CIA whistleblower turned international fugitive Edward Snowden has issued a "final warning" on Bitcoin privacy, amid a U.S. crackdown on crypto privacy projects.

In a tweet, Snowden said that, "I've been warning Bitcoin developers for ten years that privacy needs to be provided for at the protocol level," adding that, "This is the final warning. The clock is ticking."

He was responding to a post by crypto privacy project Wasabi Wallet, announcing that it has suspended its services for U.S. users. Wasabi Wallet is one of a number of projects that have restricted privacy services in recent days; just yesterday, crypto hardware wallet manufacturer Trezor announced that it would shut down its anonymizing CoinJoin feature, which leveraged the same CoinJoin coordinator as Wasabi Wallet.

Wasabi Wallet's move came days after U.S. authorities arrested the founders of Bitcoin mixer Samourai Wallet, charging them with conspiracy to commit money laundering and conspiracy to operate an unlicensed money transmitting business.

In both that case and a reply brief responding to the defense's motion to dismiss in the case against Roman Storm, developer of crypto mixer Tornado Cash, Department of Justice prosecutors adopted a wider interpretation of money transmission laws that encompassed wallet developers who have no direct control over user assets.

The move has sparked a backlash among the crypto community, with some crypto advocates characterizing it as a crackdown on crypto privacy projects by U.S. authorities.

"It is hard to know at this point if this is a deliberate attempt to abruptly change long-established policy through criminal enforcement, or if this is a significant disconnect between the Department of Justice and FinCEN," wrote Peter Van Valkenburgh, Research Director at crypto advocacy group Coin Center, in a blog post. "Either way, this is a disaster for the rule of law, due process rights for the accused, and our fundamental freedoms of speech and privacy."


Coin Center characterized the DOJ's stance as "a massive overreach," arguing that it contradicts existing FinCEN guidance and rulings. United States Senator Cynthia Lummis (R-WY) has joined the chorus, stating that she is "deeply troubled" by the DOJ's "hyper-aggressive argument that non-custodial software can constitute a money transmission service."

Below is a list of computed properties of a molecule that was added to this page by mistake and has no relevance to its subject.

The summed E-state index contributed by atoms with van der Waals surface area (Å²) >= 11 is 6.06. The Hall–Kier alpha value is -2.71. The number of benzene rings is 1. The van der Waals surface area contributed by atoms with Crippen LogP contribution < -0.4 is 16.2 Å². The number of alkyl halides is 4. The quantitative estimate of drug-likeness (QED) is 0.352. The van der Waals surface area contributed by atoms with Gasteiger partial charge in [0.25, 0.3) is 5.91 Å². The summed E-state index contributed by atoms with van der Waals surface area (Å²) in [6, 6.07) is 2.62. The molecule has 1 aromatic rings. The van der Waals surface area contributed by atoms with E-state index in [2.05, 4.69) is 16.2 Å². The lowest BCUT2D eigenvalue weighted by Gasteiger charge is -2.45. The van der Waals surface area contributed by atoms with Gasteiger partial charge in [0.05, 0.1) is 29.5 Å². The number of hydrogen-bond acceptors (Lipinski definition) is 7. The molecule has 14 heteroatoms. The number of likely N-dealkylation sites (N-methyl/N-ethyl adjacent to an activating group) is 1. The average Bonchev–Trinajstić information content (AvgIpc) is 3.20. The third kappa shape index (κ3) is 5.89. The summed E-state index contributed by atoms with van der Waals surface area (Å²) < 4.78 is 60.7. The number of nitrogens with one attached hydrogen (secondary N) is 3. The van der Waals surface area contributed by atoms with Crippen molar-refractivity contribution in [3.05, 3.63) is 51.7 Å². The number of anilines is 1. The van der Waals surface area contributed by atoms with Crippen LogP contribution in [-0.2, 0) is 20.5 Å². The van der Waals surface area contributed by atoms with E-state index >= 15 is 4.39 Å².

Shortly after the arrest of the Samourai Wallet founders, the FBI issued a warning to Americans not to use unregistered crypto money transmitting services.

Under federal law, registered Money Services Businesses (MSBs) are required to carry out know-your-customer (KYC) checks; because public blockchains such as Bitcoin are a public ledger of transactions, once a pseudo-anonymous crypto wallet has transacted with a platform that requires KYC checks, the wallet user's entire transaction history is exposed.

"Chilling effects"

Privacy advocates have taken aim at the "chilling effects" of recent actions by U.S. authorities.

Anna Chekhovich, financial director of The Anti-Corruption Foundation, pointed out that the non-profit organization had used Wasabi Wallet to protect its donors from the Russian government’s "surveillance and risks of imprisonment," adding that, "That was not taken into consideration by the US authorities when they began attacking privacy tools."

The U.S. is not the only country that's taken aim at crypto privacy in recent days. Last week, the UK government characterized privacy coins as "not conducive to the public good," in an announcement affording the UK police sweeping new crypto seizure powers.

Police in the UK are now empowered to seize crypto, as well as items such as written passwords or memory sticks, prior to making an arrest. Officers will also be to transfer illicit crypto into wallets controlled by law enforcement, and destroy seized crypto assets "if required."

Edited by Stacy Elliott.


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